From political rallies to jazz concerts, film festivals to local theater, the Watertown-Mayer Performing Arts Center has hosted a wide variety of events in its brief 5-year history.
But this weekend, the venue will host its first ever standup comedy performance when Jason Schommer and Mary Rowles perform co-headlining sets at the 600-seat theater Friday at 7:30 p.m. The show is being called the “Hunting Widows’ Weekend Comedy Show,” and is the first show as part of a new agreement between Watertown-Mayer schools and a St. Cloud entertainment booking agency designed to bring more entertainment to the PAC.
Despite the inclusion of the term “Hunting Widows” in the show’s title, a reference to the women left behind as men head off for opening weekend of deer season, both comedians said the show’s material is not geared toward the theme, which is simply a reference to the timing of the show. While the show is designed to provide a perfect opportunity for a girls’ night out during hunting season, it really is for all audiences.
“Everybody’s welcome — even the hunters,” Schommer said.
Schommer, a Little Falls, Minn., is a relative newcomer to the comedy scene, but has found quick success since beginning to pursue comedy more rigorously just 3 years ago. Schommer originally stumbled into comedy while working as a production assistant for “The Rosie O’Donnel Show” in New York. The show’s writers, who thought he was funny, signed him up to perform at the New York Comedy club. Schommer’s performance was a success, and he has since landed a gig opening for one comedy’s biggest legends.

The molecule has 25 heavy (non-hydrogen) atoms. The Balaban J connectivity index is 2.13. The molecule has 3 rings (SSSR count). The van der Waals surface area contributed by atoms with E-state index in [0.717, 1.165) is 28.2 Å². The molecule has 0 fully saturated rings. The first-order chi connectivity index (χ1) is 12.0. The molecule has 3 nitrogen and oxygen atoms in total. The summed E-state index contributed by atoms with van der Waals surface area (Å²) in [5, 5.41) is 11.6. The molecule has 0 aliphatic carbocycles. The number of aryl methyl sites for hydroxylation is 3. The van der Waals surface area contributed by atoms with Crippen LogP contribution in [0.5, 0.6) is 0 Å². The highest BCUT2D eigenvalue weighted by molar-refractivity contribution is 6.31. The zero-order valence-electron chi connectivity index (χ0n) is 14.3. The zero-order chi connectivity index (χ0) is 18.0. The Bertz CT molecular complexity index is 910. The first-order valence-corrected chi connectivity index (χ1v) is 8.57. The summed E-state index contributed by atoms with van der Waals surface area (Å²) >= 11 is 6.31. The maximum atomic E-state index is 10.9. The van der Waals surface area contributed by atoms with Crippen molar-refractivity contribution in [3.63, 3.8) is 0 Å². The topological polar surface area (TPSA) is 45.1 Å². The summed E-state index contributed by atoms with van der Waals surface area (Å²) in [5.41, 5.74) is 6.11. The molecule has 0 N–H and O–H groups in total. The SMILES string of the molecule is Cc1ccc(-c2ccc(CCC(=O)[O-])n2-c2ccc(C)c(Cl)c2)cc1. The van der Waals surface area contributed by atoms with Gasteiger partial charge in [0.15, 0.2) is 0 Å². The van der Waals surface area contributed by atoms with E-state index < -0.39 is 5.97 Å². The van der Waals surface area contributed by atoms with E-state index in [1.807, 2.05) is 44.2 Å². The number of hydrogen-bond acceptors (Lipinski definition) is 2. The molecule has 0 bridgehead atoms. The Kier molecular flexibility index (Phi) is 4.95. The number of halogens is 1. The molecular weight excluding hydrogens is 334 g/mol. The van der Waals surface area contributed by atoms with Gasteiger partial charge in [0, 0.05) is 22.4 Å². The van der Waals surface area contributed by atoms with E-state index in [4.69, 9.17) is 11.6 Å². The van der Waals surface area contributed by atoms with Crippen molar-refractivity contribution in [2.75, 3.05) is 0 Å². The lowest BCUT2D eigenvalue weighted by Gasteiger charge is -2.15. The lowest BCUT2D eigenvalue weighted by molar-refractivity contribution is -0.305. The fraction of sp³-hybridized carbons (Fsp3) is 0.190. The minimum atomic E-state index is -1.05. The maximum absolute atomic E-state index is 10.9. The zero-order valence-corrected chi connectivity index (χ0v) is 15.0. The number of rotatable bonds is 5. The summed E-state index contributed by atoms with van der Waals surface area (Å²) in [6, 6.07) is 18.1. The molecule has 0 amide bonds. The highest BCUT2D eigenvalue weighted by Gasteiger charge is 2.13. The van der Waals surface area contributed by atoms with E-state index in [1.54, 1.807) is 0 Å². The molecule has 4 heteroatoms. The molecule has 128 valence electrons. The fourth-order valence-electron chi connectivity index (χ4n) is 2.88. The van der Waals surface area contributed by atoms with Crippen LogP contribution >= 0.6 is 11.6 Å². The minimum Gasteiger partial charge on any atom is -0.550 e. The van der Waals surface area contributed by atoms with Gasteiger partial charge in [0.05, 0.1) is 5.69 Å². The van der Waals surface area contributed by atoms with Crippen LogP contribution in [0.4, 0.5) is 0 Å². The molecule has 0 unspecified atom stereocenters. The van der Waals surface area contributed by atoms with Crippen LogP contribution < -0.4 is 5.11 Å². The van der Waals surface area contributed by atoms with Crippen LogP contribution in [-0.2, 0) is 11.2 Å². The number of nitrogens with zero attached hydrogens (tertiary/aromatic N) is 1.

Schommer, who has relocated to Las Vegas, serves as the nightly opening act for Louie Anderson, another Minnesota comedian perhaps equally famous for his former role as host of The Family Feud, as well as his stand up comedy.
“Every time I go on stage before him, it’s a weird thing,” Schommer said. “It’s like, how did this happen? I remember being in high school, I used to ride my bike down to the video store to rent his comedy special. Now, I work with him every day. It’s a weird, surreal thing.”
Schommer first met Anderson at a comedy boot camp, an intensive weekend seminar designed to teach comedians the business. Later, when Anderson was back in Minnesota, he asked Schommer if he would open for him, and the relationship continued to build from there. Schommer has opened for Anderson in Las Vegas for the last 15 months.
Both Anderson and Schommer are “bigger guys” (Schommer’s words), are both Minnesota natives and base much of their comedy on their Midwestern upbringing. Schommer said his pairing with Anderson is somewhat of a natural fit. Schommer’s comedy style ranges from observational humor based on his life and family, to recounting encounters with celebrities and commentary of pop culture.
“(Anderson) often jokes that I’m a younger version of him,” Schommer said. “We’re not identical by any means, but we’re very complimentary.”